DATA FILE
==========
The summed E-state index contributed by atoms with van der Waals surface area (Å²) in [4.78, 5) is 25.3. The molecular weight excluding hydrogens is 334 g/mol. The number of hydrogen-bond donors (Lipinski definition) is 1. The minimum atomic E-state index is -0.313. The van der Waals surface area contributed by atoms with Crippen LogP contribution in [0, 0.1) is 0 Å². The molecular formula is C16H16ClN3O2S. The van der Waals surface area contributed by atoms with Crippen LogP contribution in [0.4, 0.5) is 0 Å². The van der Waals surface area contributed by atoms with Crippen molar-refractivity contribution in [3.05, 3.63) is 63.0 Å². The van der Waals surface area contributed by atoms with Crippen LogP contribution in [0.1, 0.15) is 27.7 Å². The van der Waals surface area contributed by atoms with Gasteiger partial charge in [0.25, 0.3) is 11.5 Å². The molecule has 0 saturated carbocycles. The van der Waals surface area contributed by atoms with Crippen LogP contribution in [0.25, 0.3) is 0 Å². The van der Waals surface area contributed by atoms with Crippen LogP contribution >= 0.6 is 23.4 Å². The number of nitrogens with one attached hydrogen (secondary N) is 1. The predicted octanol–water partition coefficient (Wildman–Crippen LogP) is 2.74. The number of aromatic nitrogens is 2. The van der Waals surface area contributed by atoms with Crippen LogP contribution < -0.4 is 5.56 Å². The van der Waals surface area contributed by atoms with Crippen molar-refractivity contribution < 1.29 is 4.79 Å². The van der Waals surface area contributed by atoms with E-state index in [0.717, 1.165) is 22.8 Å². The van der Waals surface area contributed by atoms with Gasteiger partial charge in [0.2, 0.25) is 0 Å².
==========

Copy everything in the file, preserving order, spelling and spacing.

The summed E-state index contributed by atoms with van der Waals surface area (Å²) in [4.78, 5) is 25.3. The molecular weight excluding hydrogens is 334 g/mol. The number of hydrogen-bond donors (Lipinski definition) is 1. The minimum atomic E-state index is -0.313. The van der Waals surface area contributed by atoms with Crippen LogP contribution in [0, 0.1) is 0 Å². The molecular formula is C16H16ClN3O2S. The van der Waals surface area contributed by atoms with Crippen LogP contribution in [0.4, 0.5) is 0 Å². The van der Waals surface area contributed by atoms with Crippen molar-refractivity contribution in [3.05, 3.63) is 63.0 Å². The van der Waals surface area contributed by atoms with Crippen LogP contribution in [0.1, 0.15) is 27.7 Å². The van der Waals surface area contributed by atoms with Gasteiger partial charge in [0.25, 0.3) is 11.5 Å². The molecule has 0 saturated carbocycles. The van der Waals surface area contributed by atoms with Crippen LogP contribution in [0.25, 0.3) is 0 Å². The van der Waals surface area contributed by atoms with Crippen LogP contribution >= 0.6 is 23.4 Å². The number of nitrogens with one attached hydrogen (secondary N) is 1. The predicted octanol–water partition coefficient (Wildman–Crippen LogP) is 2.74. The number of aromatic nitrogens is 2. The van der Waals surface area contributed by atoms with Crippen LogP contribution < -0.4 is 5.56 Å². The van der Waals surface area contributed by atoms with Crippen molar-refractivity contribution < 1.29 is 4.79 Å². The van der Waals surface area contributed by atoms with E-state index in [0.717, 1.165) is 22.8 Å². The van der Waals surface area contributed by atoms with Gasteiger partial charge in [0.2, 0.25) is 0 Å².